National Black Worker Center Project Hires First Executive Director to Develop Increased Leverage

New Director is Seasoned Organizer with Movement and Strategic Experience

Oakland, Calif.—August 9, 2016—Following an extensive national search, and in the midst of a deep unrest that has manifested itself in the presidential race over widening gaps in income and opportunities, the National Black Worker Center Project announces that Tanya Wallace-Gobern has been named its first executive director.

Wallace-Gobern is a seasoned labor and community organizer with more than 20 years of movement-based, strategic and operational experience, particularly important as service models of building influence for black workers have not broken through stubbornly high levels of racism, unemployment and low wages.

“Strategies to address the job crisis must focus on building power among black workers to address the imbalance that is at the root of the crisis in black employment,” says Wallace-Gobern.  The balance between organizing strategies to radically shift underlying political power, and servicing strategies geared to enable groups and individuals to take advantage of existing resources, must shift toward more organizing.

Wallace’s commitment to mobilizing for justice began when she was a student activist at Loyola University of Chicago. Upon graduation, she was recruited to join the Organizing Institute, AFL-CIO, and hired by the Amalgamated Clothing and Textile Workers Union, which is now part of the Service Employees International Union (SEIU). She moved to the Southeast to organize workers of color, which broadened her skills and commitment to empowering people of color. Aggravated by the low number of African Americans among staff and union leadership, she created the AFL-CIO’s Historical Black College Recruitment program. Wallace-Gobern also oversaw the Coalition of Kaiser Permanente Unions field operation for almost 10 years. She managed an $11.4 million budget for the program, which spans seven states and engages more than 100,000 frontline health care providers in a unique labor management partnership.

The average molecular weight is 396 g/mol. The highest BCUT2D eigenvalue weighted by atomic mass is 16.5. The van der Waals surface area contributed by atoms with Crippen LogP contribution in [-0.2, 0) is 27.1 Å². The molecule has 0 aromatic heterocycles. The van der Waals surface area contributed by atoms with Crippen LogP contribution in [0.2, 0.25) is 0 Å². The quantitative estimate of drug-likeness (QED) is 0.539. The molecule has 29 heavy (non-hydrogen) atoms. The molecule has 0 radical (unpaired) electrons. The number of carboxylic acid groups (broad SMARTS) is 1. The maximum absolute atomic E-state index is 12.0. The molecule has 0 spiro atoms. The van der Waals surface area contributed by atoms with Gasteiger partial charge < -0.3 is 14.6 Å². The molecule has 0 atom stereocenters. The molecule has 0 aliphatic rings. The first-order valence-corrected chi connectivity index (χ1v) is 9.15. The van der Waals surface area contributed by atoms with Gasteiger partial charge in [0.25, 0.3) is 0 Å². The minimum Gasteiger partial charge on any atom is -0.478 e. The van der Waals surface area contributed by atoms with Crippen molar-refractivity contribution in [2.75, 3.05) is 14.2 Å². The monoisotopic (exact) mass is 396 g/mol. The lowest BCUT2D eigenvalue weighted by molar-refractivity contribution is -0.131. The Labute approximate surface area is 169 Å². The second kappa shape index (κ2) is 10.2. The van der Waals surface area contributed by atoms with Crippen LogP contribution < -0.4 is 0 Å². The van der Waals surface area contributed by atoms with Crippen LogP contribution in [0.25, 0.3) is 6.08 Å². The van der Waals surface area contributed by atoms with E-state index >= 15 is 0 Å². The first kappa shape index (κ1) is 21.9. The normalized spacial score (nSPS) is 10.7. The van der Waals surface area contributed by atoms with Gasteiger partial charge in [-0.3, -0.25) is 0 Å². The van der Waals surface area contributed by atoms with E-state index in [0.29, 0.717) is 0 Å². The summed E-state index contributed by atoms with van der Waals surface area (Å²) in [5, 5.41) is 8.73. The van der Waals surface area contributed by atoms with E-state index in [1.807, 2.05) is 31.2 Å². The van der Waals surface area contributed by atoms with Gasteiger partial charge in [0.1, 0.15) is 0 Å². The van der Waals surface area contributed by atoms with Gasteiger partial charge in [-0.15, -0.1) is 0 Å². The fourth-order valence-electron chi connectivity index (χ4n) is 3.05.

“With more than 20 plus years in the labor movement, and significant experience in program management, administration and executive planning, Tanya is sure to provide our network with remarkable guidance and success,” says Steven C. Pitts, president of the NBWCP Board of Directors, the associate chair of the University of California at Berkeley Center for Labor Research and Education, and co-author of the study, “#BlackWorkersMatter.”

“We are confident that in Tanya Wallace-Gobern, we have found the right leader to help us all write the next chapter in our important work,” he said.

The National Black Worker Center Project was founded in this decade to build power for black workers who continue to face multi-dimensional obstacles in building equity through their work. Based in at least eight communities throughout the country, including Los Angeles, the Bay Area, Baltimore, Chicago, Boston, Raleigh-Durham, Washington, D.C. and, Greenville MS, the network functions through independent regional local groups that organize across various sectors. Their membership is comprised of the employed and unemployed, and unionized and non-union workers.

Wallace-Gobern holds a Bachelor of Arts degree from Loyola University of Chicago and completed Harvard Business Schools’ Executive Leadership program.



Tanya Wallace-Gobern, Executive Director, National Black Worker Centers Project